Brewer’s Blackbird Range Map
After the breeding season, huge flocks come together to travel and search for food in grasslands and farm fields. It’s common to see mixed flocks that also include cowbirds, starlings, grackles, and Red-winged Blackbirds.
Listen for a metallic, creaky “ke-see” song, which lasts a bit less than a second. Brewer’s Blackbirds are vocal, and there are a few contact (“tschup“) and alarm (“chuck“) calls you may hear that they use to communicate with each other.
#7. Common Raven
- Corvus corax
- Large bird that is completely black, including its eyes and bill.
- The bill is hefty and thick.
- In flight, look for their wedge-shaped tail.
Ravens are one of the SMARTEST birds in Yukon!
For example, one study has shown that they are drawn to gunshots during hunting season to investigate the carcass but ignore other loud noises that don’t lead to food, such as air horns or car alarms.
Common Raven Range Map
Since they are so smart and adaptable, Common Ravens are found in many habitats. Look for them living near the edges of towns, especially in landfills that supply an endless amount of food. But ravens also have no problem living far away from civilization.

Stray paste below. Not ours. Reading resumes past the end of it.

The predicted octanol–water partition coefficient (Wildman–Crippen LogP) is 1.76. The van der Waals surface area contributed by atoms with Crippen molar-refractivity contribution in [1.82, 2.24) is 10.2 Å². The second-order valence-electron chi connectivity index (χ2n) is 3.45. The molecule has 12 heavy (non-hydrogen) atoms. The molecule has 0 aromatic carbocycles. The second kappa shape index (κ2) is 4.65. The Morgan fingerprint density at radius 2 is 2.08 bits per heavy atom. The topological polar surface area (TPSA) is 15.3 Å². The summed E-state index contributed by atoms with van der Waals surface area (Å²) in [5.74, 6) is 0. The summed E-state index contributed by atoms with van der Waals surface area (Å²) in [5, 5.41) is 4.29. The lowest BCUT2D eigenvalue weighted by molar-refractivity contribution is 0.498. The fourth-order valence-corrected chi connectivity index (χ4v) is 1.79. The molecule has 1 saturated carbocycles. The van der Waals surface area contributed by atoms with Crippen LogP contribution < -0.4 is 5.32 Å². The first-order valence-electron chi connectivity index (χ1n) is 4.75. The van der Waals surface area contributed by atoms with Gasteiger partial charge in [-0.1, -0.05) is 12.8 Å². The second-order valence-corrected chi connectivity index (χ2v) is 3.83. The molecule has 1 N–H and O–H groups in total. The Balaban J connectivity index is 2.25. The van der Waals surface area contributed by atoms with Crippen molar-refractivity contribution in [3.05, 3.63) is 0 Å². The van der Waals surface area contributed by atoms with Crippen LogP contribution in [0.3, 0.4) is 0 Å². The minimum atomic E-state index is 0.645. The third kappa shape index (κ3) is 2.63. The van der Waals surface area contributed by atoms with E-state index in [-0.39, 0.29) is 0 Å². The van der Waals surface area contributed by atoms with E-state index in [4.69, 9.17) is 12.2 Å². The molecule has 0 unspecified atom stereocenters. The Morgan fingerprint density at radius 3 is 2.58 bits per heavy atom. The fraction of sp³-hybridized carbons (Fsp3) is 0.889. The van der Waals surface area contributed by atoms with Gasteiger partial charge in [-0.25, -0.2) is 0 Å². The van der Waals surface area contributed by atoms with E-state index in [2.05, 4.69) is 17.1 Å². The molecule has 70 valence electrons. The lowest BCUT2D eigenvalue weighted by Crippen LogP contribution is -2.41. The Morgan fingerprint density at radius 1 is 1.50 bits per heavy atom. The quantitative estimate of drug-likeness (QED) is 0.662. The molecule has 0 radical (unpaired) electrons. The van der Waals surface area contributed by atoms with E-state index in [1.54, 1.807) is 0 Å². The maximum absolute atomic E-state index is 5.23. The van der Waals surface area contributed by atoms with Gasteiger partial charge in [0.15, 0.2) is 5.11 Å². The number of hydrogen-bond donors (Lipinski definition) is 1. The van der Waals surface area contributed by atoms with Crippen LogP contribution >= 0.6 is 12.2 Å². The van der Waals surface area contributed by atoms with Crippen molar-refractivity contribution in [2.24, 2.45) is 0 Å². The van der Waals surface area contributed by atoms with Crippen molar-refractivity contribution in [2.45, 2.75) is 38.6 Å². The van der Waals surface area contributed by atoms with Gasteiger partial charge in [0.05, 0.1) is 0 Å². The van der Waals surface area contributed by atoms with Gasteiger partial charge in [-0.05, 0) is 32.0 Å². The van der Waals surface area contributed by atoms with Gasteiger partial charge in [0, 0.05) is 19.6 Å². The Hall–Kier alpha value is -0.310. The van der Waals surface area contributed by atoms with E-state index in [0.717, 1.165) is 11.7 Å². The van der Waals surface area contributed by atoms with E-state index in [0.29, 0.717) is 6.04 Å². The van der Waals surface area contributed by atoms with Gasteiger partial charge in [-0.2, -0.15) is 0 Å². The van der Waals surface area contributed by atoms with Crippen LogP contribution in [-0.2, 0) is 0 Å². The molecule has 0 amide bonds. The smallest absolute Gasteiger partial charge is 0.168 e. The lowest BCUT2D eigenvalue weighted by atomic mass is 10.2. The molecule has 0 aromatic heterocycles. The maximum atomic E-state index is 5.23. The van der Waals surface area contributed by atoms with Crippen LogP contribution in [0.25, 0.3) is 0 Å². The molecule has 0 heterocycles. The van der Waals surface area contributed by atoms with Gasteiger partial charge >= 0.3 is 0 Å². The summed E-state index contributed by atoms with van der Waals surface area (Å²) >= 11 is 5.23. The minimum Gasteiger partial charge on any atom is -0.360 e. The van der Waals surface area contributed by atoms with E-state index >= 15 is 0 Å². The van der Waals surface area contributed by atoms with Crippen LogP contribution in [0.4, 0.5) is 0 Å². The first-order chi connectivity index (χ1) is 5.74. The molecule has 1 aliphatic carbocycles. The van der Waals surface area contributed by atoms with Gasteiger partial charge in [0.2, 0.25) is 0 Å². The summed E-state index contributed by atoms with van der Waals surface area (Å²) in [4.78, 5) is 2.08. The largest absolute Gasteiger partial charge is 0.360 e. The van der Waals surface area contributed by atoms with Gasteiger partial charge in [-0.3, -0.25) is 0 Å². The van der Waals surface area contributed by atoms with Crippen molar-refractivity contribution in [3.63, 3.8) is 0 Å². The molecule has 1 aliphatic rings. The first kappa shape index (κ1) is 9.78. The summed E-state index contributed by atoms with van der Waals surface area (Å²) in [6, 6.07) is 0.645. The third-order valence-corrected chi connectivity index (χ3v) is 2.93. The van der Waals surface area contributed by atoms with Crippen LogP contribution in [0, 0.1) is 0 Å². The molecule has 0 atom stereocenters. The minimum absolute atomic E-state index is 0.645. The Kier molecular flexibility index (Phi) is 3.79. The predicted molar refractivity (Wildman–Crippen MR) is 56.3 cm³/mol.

Common Ravens are impressive vocalists who make many different types of calls, from harsh grating calls to shrill alarm sounds. But the most common sound in the wild is a gurgling croak that rises in pitch.
Interestingly, they can mimic the sounds of many other bird species and even humans if raised in captivity.
#8. Rusty Blackbird
- Euphagus carolinus
- Medium-sized blackbirds with slightly curved, slender bills.
- Breeding males are entirely glossy black. Non-breeding males are a duller black but with rusty-brown edging on their plumage.
- Females appear rusty colored or brown. Look for a pale eyebrow that contrasts against the black feathers around their eye.
Rusty Blackbirds pose a concerning mystery to scientists.
In Yukon, they have declined dramatically (~85%) over the past 40 years, and no one knows why! The problem with studying these blackbirds is that they breed in Canada’s far northern boreal forests, where not many people are around to observe their behavior.
Rusty Blackbird Range Map
Their preferred habitats are wet forests, marshes, pond edges, and swamps. Many of these areas have been drained and converted to agricultural uses, which may contribute to the loss of Rusty Blackbirds.
It’s also thought that the severe hunting of beavers over the past century has eliminated many smaller ponds, which are also another natural home used by these blackbirds.
Learn more about other birds in Yukon!
Which of these blackbirds have you seen before in Yukon?
Leave a comment below!
The range maps below were generously shared with permission from The Birds of The World, published by the Cornell Lab of Ornithology. I use their site often to learn new information about birds!